Normative ethics asks: What is good? What is ultimately good or valuable, and what is only derivatively or instrumentally good? What is the good life for human beings? What makes a person virtuous? What actions are right and wrong? What rights and duties do we have? What is justice? How should benefits and burdens, rights and duties, be fairly distributed amongst a population? Theoretical ethics (sometimes called "meta-ethics") asks critical and reflective questions about these normative issues, using principles from other branches of philosophy. Logic: What are the correct principles for ethical reasoning? Epistemology: Are there ethical truths? If so, how can we know them? Metaphysics: What, if anything, must we presuppose about the nature of the universe to ground or justify ethical claims? Are they mere matters of social convention? Or are they founded on Nature or Reason or the dictates of God or something else?

Synoptic Philosophy

Synoptic philosophy consists in various attempts to provide some systematic, overarching, coherent set of answers to philosophical questions. Such a philosophy may have a metaphysical theory - a set of basic categories, an ontology and cosmology, and a theory of reality that accounts for and explains the world as it appears to us. It may draw upon and incorporate the sciences of the day. It may have a logic that sets standards and limits for the correct use of reason and it may have a theory of knowledge that lays out what can be known and how it can be known. It may have a philosophical anthropology (perhaps based on empirical anthropology as known at the time) that defines human nature and our place in the universe. From this it may propose a set of norms for the good life, our rights and obligations and a just society. Some such philosophies have been "handmaidens" to a religion. Others have been "debunkers" that reject religion, and some (perhaps logical empiricism and phenomenology) discard the traditional questions of philosophy altogether and try to set up the subject on a new foundation. Often such a philosophy is associated with a particular thinker, such as Plato, Aristotle, Aquinas, Descartes, Hume, Kant, Hegel, Husserl or Heidegger, or a "school" of philosophy, such as ordinary language philosophy or existentialism.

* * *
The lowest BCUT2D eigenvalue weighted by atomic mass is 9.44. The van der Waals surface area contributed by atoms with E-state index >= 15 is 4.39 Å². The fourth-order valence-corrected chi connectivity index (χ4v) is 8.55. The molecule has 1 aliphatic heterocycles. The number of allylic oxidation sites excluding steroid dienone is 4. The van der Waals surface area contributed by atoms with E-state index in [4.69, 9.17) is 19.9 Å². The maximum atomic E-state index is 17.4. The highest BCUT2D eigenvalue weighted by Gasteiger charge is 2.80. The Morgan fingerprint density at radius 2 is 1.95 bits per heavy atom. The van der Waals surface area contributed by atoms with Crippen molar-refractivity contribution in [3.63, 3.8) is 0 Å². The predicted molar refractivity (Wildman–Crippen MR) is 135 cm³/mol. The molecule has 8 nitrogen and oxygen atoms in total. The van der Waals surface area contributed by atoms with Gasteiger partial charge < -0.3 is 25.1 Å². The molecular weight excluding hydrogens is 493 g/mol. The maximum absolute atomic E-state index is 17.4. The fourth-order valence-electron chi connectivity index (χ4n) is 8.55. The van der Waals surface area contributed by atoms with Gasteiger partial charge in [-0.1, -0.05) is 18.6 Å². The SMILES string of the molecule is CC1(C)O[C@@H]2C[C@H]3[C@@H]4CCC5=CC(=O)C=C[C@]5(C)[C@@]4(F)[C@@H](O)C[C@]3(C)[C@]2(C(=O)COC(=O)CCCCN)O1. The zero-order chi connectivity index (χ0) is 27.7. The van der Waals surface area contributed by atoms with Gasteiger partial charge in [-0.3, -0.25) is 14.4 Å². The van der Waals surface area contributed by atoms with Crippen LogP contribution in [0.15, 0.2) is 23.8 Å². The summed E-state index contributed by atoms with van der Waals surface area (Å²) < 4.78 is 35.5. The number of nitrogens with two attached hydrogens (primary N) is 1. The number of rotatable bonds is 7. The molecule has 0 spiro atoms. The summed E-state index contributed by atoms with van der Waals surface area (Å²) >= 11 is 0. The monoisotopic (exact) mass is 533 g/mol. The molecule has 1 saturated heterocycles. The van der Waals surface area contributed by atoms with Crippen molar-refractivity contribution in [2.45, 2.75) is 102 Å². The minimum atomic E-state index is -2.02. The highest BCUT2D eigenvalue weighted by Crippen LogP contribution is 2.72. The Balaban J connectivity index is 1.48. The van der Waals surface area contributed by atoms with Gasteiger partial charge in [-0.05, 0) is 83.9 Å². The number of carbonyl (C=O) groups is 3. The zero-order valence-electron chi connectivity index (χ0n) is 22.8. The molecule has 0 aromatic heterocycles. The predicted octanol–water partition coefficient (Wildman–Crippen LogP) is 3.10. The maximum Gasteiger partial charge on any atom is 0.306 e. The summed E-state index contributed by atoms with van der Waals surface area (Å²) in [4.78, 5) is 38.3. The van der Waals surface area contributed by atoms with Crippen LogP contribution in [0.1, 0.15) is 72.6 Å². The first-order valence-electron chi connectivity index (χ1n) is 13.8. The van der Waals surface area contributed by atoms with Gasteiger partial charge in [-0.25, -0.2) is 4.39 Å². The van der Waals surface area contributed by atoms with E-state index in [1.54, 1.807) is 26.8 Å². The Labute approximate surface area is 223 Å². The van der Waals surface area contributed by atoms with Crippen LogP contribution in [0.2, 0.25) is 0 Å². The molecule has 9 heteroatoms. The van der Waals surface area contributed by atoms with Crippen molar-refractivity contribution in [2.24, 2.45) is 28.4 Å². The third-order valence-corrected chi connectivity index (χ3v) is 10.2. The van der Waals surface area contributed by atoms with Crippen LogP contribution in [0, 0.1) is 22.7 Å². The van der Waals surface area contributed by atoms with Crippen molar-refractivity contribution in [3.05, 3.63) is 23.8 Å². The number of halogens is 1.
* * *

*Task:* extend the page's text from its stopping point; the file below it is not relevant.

Philosophies of X

Philosophies of X - where X can be science, religion, history, art, education, mind, language, etc. - are critical, reflective studies of a particular subject matter in which questions are raised about the logical, epistemological, metaphysical and ethical presuppositions of that subject. Many such questions can be raised: What is distinctive about scientific knowledge? Is it superior to other forms of knowledge, perhaps the only form of reliable knowledge? Are religious beliefs a matter of reason or faith or experience or something else? Are historical explanations different from scientific ones? Must art have a moral purpose? What should be the aims of education? Is there a special form of reasoning used in the law? Should the law enforce morals? Is there a basic difference between mind and matter? Are mental events dependent on, perhaps even identical with, brain events? What is a person and what constitutes personal identity? How do arbitrary symbols (such as words) acquire meaning and perhaps reference to what is possible but not actual? How important is some sort of language to being human? Much modern philosophy in Canada has been "piecemeal philosophy" devoted to trying to answer such particular questions as these.

History of Philosophy

History of philosophy seems to be more important to philosophy than, say, history of physics is to physics. The synoptic philosophies of a group or age - or at least proposed solutions to specific problems - are important cultural artefacts. Some philosophers regard themselves as guardians of culture, ie, as preserving, adapting and transmitting a philosophy that is historically rooted. They may believe that there is a perennial philosophy, good for all times and places, or at least good for a particular people. Others do history because they believe there are instructive errors made in the past from which we can learn. In any case, much of the teaching of philosophy has been devoted to understanding, interpreting, adapting, transmitting and criticising the views of particular philosophers or schools of philosophy. This attention is warranted, as these views are, at least, important parts of intellectual culture.